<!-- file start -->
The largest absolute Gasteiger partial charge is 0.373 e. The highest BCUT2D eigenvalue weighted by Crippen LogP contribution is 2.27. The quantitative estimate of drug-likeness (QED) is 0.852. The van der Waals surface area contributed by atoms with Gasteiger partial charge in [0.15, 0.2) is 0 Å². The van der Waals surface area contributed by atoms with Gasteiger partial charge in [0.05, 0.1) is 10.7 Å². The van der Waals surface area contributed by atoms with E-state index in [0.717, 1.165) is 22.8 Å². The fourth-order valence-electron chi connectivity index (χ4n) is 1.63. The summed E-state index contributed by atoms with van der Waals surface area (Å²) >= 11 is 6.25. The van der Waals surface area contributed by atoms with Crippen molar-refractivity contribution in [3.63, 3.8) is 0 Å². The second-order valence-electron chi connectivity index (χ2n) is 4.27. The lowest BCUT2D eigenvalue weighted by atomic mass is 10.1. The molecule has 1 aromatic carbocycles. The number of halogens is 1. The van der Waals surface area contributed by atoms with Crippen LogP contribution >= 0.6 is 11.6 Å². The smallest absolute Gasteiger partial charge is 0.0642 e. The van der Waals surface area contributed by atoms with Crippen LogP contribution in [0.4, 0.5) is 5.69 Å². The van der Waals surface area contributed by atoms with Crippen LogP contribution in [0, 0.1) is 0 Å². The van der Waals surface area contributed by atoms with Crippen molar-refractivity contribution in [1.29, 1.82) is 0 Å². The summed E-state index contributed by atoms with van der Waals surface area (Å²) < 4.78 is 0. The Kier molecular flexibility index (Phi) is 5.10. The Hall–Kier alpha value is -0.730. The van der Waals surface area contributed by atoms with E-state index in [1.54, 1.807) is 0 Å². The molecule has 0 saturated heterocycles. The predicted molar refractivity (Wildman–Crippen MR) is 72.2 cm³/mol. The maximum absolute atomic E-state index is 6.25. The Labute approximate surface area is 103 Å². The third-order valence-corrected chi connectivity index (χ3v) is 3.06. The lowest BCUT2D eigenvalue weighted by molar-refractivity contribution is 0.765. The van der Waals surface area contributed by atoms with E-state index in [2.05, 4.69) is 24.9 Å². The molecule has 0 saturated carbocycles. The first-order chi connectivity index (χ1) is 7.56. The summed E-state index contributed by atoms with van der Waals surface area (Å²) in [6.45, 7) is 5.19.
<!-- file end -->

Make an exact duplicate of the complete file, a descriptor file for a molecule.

The largest absolute Gasteiger partial charge is 0.373 e. The highest BCUT2D eigenvalue weighted by Crippen LogP contribution is 2.27. The quantitative estimate of drug-likeness (QED) is 0.852. The van der Waals surface area contributed by atoms with Gasteiger partial charge in [0.15, 0.2) is 0 Å². The van der Waals surface area contributed by atoms with Gasteiger partial charge in [0.05, 0.1) is 10.7 Å². The van der Waals surface area contributed by atoms with E-state index in [0.717, 1.165) is 22.8 Å². The fourth-order valence-electron chi connectivity index (χ4n) is 1.63. The summed E-state index contributed by atoms with van der Waals surface area (Å²) >= 11 is 6.25. The van der Waals surface area contributed by atoms with Crippen molar-refractivity contribution in [3.63, 3.8) is 0 Å². The second-order valence-electron chi connectivity index (χ2n) is 4.27. The lowest BCUT2D eigenvalue weighted by atomic mass is 10.1. The molecule has 1 aromatic carbocycles. The number of halogens is 1. The van der Waals surface area contributed by atoms with Crippen LogP contribution >= 0.6 is 11.6 Å². The smallest absolute Gasteiger partial charge is 0.0642 e. The van der Waals surface area contributed by atoms with Crippen LogP contribution in [0.4, 0.5) is 5.69 Å². The van der Waals surface area contributed by atoms with Crippen LogP contribution in [0, 0.1) is 0 Å². The van der Waals surface area contributed by atoms with Crippen molar-refractivity contribution in [1.29, 1.82) is 0 Å². The summed E-state index contributed by atoms with van der Waals surface area (Å²) < 4.78 is 0. The Kier molecular flexibility index (Phi) is 5.10. The Hall–Kier alpha value is -0.730. The van der Waals surface area contributed by atoms with E-state index in [1.54, 1.807) is 0 Å². The molecule has 0 saturated heterocycles. The predicted molar refractivity (Wildman–Crippen MR) is 72.2 cm³/mol. The maximum absolute atomic E-state index is 6.25. The Labute approximate surface area is 103 Å². The third-order valence-corrected chi connectivity index (χ3v) is 3.06. The lowest BCUT2D eigenvalue weighted by molar-refractivity contribution is 0.765. The van der Waals surface area contributed by atoms with E-state index in [2.05, 4.69) is 24.9 Å². The molecule has 0 saturated carbocycles. The first-order chi connectivity index (χ1) is 7.56. The summed E-state index contributed by atoms with van der Waals surface area (Å²) in [6.45, 7) is 5.19.